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Comment: Why Ulster's inadequacies cannot be down to just one man

By Jonathan Bradley

Off the back of another derby humiliation, the harsh reality for Ulster fans is that there is no quick fix for their ailing side.

While those still denying there is reason for concern can keep pointing to the team's win-loss record this season, it seems impossible that any impartial observer could peruse the northern province's last three games and surmise that all is rosy in the garden.

Having suffered a record defeat to Connacht in Galway just before Christmas, Leinster almost repeated the dose over the weekend, their 38-7 win falling just short of the 34-point margin inflicted all the way back in 1908.

The results have increased calls for Director of Rugby Les Kiss to be relieved of his duties, with his defensive expertise not preventing the side from shipping more scores than ever.

But those who think that one man alone could be responsible for such meek showings in what should be the most intense games of the year could face something of a rude awakening.

Another defeat at home to La Rochelle on Saturday would torpedo any hopes of getting back to the last eight of Europe for a first time since 2014.

It was then that Ulster took on Saracens with a teamsheet that read J Payne, A Trimble, D Cave, L Marshall, T Bowe, P Jackson, R Pienaar, T Court, R Best, J Afoa, J Muller (capt), D Tuohy, R Wilson, C Henry, N Williams.

Just four of those men took part on Saturday night, and few could have any qualms with the contribution that Tommy Bowe, Andrew Trimble, Rory Best and Darren Cave have made to Ulster over the course of their careers.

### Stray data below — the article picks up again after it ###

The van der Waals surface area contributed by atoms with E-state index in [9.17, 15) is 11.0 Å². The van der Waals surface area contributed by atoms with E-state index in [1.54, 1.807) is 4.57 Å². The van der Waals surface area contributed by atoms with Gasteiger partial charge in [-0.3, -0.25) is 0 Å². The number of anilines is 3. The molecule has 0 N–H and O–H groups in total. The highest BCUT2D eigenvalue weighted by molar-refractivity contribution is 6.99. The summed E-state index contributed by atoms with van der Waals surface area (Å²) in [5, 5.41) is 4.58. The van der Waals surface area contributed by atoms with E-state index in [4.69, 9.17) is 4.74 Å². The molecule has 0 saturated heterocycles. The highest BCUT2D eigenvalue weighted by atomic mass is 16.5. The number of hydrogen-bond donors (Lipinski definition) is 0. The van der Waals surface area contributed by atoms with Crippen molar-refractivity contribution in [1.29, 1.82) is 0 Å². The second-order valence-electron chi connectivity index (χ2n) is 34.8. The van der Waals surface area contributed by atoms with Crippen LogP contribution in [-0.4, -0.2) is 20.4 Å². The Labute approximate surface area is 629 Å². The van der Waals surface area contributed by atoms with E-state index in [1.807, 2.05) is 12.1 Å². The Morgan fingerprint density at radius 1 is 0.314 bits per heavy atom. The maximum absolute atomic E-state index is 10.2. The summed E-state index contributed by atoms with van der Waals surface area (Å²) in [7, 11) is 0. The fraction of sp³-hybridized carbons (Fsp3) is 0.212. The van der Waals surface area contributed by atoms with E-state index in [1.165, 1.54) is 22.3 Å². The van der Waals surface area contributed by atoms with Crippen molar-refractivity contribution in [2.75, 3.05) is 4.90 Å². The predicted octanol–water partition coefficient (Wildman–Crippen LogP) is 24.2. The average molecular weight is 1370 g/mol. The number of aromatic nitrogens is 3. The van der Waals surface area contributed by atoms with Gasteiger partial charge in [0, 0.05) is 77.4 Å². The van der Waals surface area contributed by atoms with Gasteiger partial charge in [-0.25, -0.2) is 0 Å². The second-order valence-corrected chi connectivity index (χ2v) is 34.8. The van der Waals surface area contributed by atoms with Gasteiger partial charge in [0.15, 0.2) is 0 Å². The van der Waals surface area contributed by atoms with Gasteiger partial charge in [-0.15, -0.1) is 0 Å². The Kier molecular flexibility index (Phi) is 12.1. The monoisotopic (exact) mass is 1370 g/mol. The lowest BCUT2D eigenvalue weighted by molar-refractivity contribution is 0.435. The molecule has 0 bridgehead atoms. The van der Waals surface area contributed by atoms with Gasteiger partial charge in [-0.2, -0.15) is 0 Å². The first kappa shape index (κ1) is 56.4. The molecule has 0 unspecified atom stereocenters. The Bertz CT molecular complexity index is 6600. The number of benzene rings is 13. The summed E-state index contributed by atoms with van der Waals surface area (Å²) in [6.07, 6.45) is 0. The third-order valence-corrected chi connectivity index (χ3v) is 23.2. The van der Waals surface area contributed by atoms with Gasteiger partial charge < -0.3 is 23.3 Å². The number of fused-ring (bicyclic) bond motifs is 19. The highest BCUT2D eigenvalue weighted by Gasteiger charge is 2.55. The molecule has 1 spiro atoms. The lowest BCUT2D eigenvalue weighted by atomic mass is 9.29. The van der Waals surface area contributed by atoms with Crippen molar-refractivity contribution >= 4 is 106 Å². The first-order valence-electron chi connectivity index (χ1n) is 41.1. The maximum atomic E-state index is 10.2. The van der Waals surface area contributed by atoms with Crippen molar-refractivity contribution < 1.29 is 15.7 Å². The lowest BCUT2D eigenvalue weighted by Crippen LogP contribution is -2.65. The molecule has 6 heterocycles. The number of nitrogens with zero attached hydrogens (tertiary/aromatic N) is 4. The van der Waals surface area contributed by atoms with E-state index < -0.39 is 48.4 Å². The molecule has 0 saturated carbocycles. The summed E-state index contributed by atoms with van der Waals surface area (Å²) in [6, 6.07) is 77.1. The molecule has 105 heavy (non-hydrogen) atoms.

But how many of the departed have been adequately replaced by new men coming through? Where are Ulster better now than they were then?

Rugby can be a cyclical game - you only have to look at the grumblings heard in Leinster just a few years ago - but the fall implies that somebody somewhere has been asleep at the wheel.

We're told the Ulster Academy has been restocked under Kieran Campbell and Willie Anderson, and there are certainly players in the current crop that show promise, but the senior side cannot hope to keep pace with their neighbours until they produce pro players at a similar rate.

Jacob Stockdale and Iain Henderson are seen as crown jewels, but there is little point manufacturing the odd Ferrari if there's still smoke coming from under the bonnet of the bus.

The road to success for Irish provinces will always be bringing through a steady stream of young players and the can to be carried for Ulster failing to do so pre-dates those on the current coaching ticket. Nobody does it better than Leinster.

While Kiss is missing plenty at present, and it would be churlish to gloss over the fact that Marcell Coetzee, Paddy Jackson and Jared Payne have played an hour of rugby between them this season, the sight of what Leo Cullen held in reserve on Saturday was again instructive.

As the cameras in the RDS panned into the player's box, it was an unwelcome reminder that the hosts were inflicting this beating without the likes of Jamie Heaslip, Sean O'Brien, James Lowe, James Ryan and Rhys Ruddock.

It was not that long ago that Ulster's CEO talked about being the best team in Ireland, then Europe and the world. Today it seems likely their nearest rivals could beat them with two different teams.

Europe will provide a distraction in the coming weeks, although how welcome will depend on results, but the ultimate goal of silverware seems as far away as it has been for quite some time.

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